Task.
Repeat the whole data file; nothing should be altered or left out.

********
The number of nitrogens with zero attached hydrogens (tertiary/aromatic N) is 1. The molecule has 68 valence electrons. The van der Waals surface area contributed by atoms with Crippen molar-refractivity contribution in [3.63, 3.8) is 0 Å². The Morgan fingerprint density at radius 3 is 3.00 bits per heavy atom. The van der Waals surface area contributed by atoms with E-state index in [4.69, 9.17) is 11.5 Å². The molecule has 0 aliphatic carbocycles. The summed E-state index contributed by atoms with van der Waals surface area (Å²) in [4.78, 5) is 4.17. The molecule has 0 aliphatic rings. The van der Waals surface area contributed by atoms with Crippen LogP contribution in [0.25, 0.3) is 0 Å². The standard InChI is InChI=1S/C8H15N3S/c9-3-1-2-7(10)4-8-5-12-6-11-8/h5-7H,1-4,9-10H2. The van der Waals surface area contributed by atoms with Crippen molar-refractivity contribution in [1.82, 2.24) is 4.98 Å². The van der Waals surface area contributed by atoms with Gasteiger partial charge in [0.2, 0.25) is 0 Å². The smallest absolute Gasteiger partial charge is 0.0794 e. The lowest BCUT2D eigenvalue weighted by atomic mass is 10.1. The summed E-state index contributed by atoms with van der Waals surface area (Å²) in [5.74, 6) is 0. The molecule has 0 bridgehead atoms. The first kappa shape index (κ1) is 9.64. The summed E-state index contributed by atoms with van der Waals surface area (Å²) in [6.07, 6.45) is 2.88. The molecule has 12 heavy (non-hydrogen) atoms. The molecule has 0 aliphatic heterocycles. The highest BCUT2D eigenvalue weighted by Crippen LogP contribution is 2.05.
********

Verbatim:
The number of nitrogens with zero attached hydrogens (tertiary/aromatic N) is 1. The molecule has 68 valence electrons. The van der Waals surface area contributed by atoms with Crippen molar-refractivity contribution in [3.63, 3.8) is 0 Å². The Morgan fingerprint density at radius 3 is 3.00 bits per heavy atom. The van der Waals surface area contributed by atoms with E-state index in [4.69, 9.17) is 11.5 Å². The molecule has 0 aliphatic carbocycles. The summed E-state index contributed by atoms with van der Waals surface area (Å²) in [4.78, 5) is 4.17. The molecule has 0 aliphatic rings. The van der Waals surface area contributed by atoms with Crippen LogP contribution in [0.25, 0.3) is 0 Å². The standard InChI is InChI=1S/C8H15N3S/c9-3-1-2-7(10)4-8-5-12-6-11-8/h5-7H,1-4,9-10H2. The van der Waals surface area contributed by atoms with Crippen molar-refractivity contribution in [1.82, 2.24) is 4.98 Å². The van der Waals surface area contributed by atoms with Gasteiger partial charge in [0.2, 0.25) is 0 Å². The smallest absolute Gasteiger partial charge is 0.0794 e. The lowest BCUT2D eigenvalue weighted by atomic mass is 10.1. The summed E-state index contributed by atoms with van der Waals surface area (Å²) in [5.74, 6) is 0. The molecule has 0 bridgehead atoms. The first kappa shape index (κ1) is 9.64. The summed E-state index contributed by atoms with van der Waals surface area (Å²) in [6.07, 6.45) is 2.88. The molecule has 12 heavy (non-hydrogen) atoms. The molecule has 0 aliphatic heterocycles. The highest BCUT2D eigenvalue weighted by Crippen LogP contribution is 2.05.